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Oct 23, 201812:42 PMOpen Mic

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5 ways high-performance organizations make meetings effective

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Every organization has to figure out how to make meetings productive. It’s a complex challenge. To be effective, each meeting needs to engage the individual talents of the people involved, work to achieve the organization’s specific goals for the moment, and do so in a way that’s both culturally relevant and contextually sensitive to the world around it. Not an easy feat.

It can be tempting to shy away from the task. Instead of embracing this complexity, many leaders fall back on simple blanket rules that no one really follows — like the leader that declared all meetings in the company could last no more than 20 minutes. Some delegate responsibility for success to others, even though they themselves are the most frequent meeting attendees. Many leaders claim that meetings are a waste of time, and therefore not worth the effort it would take for the organization to make them work well.

These are common traps that keep an organization locked in a cycle of underperforming meetings and endemic mediocrity.

Here are five ways high-performing organizations avoid that fate:

1. Set clear expectations for all meetings.

Meeting norms, ground rules, guidelines — these set the foundation for building an effective meeting habit. They often include things like use of an agenda and keeping meetings on time. Whatever your rules, the leadership team must follow them. The way the leadership group meets sets the real standard everyone else follows.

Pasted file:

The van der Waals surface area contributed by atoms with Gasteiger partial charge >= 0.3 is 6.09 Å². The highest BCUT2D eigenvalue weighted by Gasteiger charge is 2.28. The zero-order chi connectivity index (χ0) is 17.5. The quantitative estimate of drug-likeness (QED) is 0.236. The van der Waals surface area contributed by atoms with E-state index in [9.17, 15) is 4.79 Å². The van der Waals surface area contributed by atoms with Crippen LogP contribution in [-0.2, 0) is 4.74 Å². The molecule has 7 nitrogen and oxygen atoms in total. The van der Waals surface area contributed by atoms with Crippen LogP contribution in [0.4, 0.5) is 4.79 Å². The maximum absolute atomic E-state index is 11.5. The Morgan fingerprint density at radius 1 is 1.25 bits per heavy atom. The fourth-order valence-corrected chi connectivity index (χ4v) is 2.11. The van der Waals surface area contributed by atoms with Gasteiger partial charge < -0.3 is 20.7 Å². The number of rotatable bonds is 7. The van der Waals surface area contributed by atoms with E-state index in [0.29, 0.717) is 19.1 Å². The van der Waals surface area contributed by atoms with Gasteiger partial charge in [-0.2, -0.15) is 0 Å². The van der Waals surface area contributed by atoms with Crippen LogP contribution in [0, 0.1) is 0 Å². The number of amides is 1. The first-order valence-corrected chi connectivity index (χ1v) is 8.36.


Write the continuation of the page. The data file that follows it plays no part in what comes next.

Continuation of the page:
2. Document and share meeting results.

Fear of missing out (FOMO) compels people to attend meetings they shouldn't. Organizers don’t want to leave people out, so they invite everyone who might possibly want to weigh in. Having irrelevant people in the room de-energizes the conversation and disrupts productivity.

Documented meeting results are the fastest and easiest way to combat meeting FOMO. Before the meeting, document the meeting purpose and desired outcomes clearly. Then, send out written meeting results afterwards. When people can see in advance what a meeting is for, then see afterwards what happened, they can decide whether they need to attend. This keeps meetings more focused, and it keeps everyone more productive.

3. Define “The Way” to meet for all core processes.

There are 16 different types of business meetings, and each has a purpose. A regular team meeting is good for confirming progress and identifying problems, but it’s a lousy place to make a big decision. Big decisions demand a dedicated decision-making meeting. Similarly, the initial meeting with a prospective client (or funder) should look very different from the meeting where you ink the deal. Each of these pivotal meetings can be optimized to drive the results your company needs.

High-performance organizations know the type of meetings they need to run and how to run each one well. Each meeting gets a name and becomes “the way” that kind of work gets done. For example, the team's check-in meeting becomes “the huddle.” The meeting to impress prospective clients early in the sales cycle becomes a “services briefing.” Anything called simply a “meeting” isn't specific enough.

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